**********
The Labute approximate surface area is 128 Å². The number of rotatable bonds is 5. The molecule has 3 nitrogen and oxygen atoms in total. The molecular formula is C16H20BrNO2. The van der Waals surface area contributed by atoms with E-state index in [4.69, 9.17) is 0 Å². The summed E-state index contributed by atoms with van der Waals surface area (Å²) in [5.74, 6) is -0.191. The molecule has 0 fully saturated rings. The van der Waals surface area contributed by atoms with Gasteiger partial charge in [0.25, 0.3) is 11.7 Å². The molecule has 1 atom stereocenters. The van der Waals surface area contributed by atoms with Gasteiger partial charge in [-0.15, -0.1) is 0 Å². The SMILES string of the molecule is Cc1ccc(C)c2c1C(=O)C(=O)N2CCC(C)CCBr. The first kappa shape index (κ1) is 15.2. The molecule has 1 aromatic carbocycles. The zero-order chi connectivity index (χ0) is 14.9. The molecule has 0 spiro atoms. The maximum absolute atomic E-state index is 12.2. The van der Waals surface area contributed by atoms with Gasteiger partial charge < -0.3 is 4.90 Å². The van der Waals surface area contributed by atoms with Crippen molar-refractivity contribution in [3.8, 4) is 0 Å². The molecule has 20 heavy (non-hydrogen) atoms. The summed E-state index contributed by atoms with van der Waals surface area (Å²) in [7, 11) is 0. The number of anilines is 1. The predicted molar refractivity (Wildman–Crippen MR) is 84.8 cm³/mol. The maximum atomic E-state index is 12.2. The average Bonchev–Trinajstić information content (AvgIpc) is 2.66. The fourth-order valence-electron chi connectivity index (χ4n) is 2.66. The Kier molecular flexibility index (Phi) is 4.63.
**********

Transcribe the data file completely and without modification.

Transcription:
The Labute approximate surface area is 128 Å². The number of rotatable bonds is 5. The molecule has 3 nitrogen and oxygen atoms in total. The molecular formula is C16H20BrNO2. The van der Waals surface area contributed by atoms with E-state index in [4.69, 9.17) is 0 Å². The summed E-state index contributed by atoms with van der Waals surface area (Å²) in [5.74, 6) is -0.191. The molecule has 0 fully saturated rings. The van der Waals surface area contributed by atoms with Gasteiger partial charge in [0.25, 0.3) is 11.7 Å². The molecule has 1 atom stereocenters. The van der Waals surface area contributed by atoms with Gasteiger partial charge in [-0.15, -0.1) is 0 Å². The SMILES string of the molecule is Cc1ccc(C)c2c1C(=O)C(=O)N2CCC(C)CCBr. The first kappa shape index (κ1) is 15.2. The molecule has 1 aromatic carbocycles. The zero-order chi connectivity index (χ0) is 14.9. The molecule has 0 spiro atoms. The maximum absolute atomic E-state index is 12.2. The van der Waals surface area contributed by atoms with Gasteiger partial charge < -0.3 is 4.90 Å². The van der Waals surface area contributed by atoms with Crippen molar-refractivity contribution in [3.8, 4) is 0 Å². The molecule has 20 heavy (non-hydrogen) atoms. The summed E-state index contributed by atoms with van der Waals surface area (Å²) in [7, 11) is 0. The number of anilines is 1. The predicted molar refractivity (Wildman–Crippen MR) is 84.8 cm³/mol. The maximum atomic E-state index is 12.2. The average Bonchev–Trinajstić information content (AvgIpc) is 2.66. The fourth-order valence-electron chi connectivity index (χ4n) is 2.66. The Kier molecular flexibility index (Phi) is 4.63.